Easter Island or Rapa Nui, as the islanders call it, is an island in the South Pacific. It is 3700km off the coast of the South American continent and is one of the most geographically isolated, inhabited places on earth. The island was formed 3 million years ago when a huge volcanic cone began to rise up from beneath the sea. Numerous eruptions created the island as we know it today, the last ones being 300,000 years ago. Rapa Nui is on a tectonic plate, but without it there wouldn’t be an island. The Rapanui are believed to have settled there between 300 and 1200 CE and they were of Polynesian origin. The Rapanui speak Spanish but originally they spoke the old form of Rapanui, which is an eastern Polynesian language.
The Rapanui erected stone statues or moai in various places around the island, most facing inland. The statues were erected on stone ceremonial platforms called ahu around the coastline. The moai face inland towards the villages as if watching over the people. Over 800 statues were made on the island. Many of them being carved out of a type of rock called volcanic tuff, and they tend to have large heads and elongated features. The eyes were only put in for ceremonies, when the statues were ‘activated’.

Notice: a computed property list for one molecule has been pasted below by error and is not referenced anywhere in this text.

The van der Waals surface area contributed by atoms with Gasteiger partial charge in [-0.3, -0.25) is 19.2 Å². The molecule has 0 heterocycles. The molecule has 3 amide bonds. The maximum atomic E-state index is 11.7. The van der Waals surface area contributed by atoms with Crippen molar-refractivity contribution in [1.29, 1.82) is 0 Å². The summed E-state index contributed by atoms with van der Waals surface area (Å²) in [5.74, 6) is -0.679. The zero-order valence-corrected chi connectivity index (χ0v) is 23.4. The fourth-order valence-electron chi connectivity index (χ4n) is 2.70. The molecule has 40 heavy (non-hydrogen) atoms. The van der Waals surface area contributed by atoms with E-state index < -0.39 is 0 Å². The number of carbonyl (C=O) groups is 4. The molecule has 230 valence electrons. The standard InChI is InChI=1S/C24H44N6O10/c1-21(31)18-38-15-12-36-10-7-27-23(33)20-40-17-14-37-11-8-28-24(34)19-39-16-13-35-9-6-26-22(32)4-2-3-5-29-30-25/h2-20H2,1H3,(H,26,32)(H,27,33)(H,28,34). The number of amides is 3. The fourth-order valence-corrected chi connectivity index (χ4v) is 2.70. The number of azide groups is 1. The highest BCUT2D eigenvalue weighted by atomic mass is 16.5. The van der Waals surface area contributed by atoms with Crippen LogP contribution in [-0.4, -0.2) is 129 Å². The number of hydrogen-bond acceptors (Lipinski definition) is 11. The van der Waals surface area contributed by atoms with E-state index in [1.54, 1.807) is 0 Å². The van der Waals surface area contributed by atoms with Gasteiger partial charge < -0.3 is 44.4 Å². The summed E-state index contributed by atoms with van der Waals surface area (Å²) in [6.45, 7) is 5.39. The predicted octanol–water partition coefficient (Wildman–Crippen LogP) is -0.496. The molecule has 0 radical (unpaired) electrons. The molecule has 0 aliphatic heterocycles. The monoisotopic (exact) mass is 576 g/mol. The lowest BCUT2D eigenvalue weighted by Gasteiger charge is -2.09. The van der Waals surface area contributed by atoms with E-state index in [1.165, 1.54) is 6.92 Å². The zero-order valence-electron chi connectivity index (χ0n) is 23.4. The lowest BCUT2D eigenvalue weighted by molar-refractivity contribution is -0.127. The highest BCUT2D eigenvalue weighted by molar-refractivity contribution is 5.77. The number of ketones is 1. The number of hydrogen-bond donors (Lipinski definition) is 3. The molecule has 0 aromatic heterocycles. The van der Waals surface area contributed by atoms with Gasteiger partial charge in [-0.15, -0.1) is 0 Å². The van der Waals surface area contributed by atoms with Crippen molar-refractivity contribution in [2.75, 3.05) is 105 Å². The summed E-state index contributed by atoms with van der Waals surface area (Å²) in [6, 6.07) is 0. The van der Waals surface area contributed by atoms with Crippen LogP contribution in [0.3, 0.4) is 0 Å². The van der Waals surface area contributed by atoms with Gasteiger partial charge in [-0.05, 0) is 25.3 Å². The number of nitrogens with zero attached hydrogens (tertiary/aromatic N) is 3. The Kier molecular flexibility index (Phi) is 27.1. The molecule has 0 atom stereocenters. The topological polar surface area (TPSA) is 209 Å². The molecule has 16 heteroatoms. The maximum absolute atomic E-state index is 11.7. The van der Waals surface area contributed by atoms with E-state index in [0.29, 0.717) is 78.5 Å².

The Rapanui performed rituals from the moment of birth including when the umbilical cord was cut, the first haircut, first tattoo and coming of age. The most important rituals were associated with death. By invoking the help of the ancestors through the statues the Rapanui believed that their forefather’s spirits would come to their aid when needed.
Rapa Nui’s population may have grown to around 15,000 before the Europeans discovered the island in the 1700’s. During the early 19th century Easter Island became a stopping-off point for whaling ships and other vessels. The Rapanui had little resistance to the diseases that the ships’ crews brought with them. Rats were also introduced by Polynesians, however, there was no known disease associated with them in particular. In 1862 Peruvian ships involved in what were known as ‘blackbirding’ raids, forced captured islanders to work in South America. The few Rapanui who returned brought with them infectious diseases, which killed a large number of the people that stayed on the island. About a thousand islanders had been taken away for slavery, and the remaining population was devastated by smallpox, which all contributed to the decline of the Rapanui. By the 1870s there were only 111 Rapanui still remaining on the island. The island became part of Chile in 1888 and in 2002 it was reported that the population was around 3,304 inhabitants, almost all living in the village of Hanga Roa on the western coast.
Post by Shaun Bennett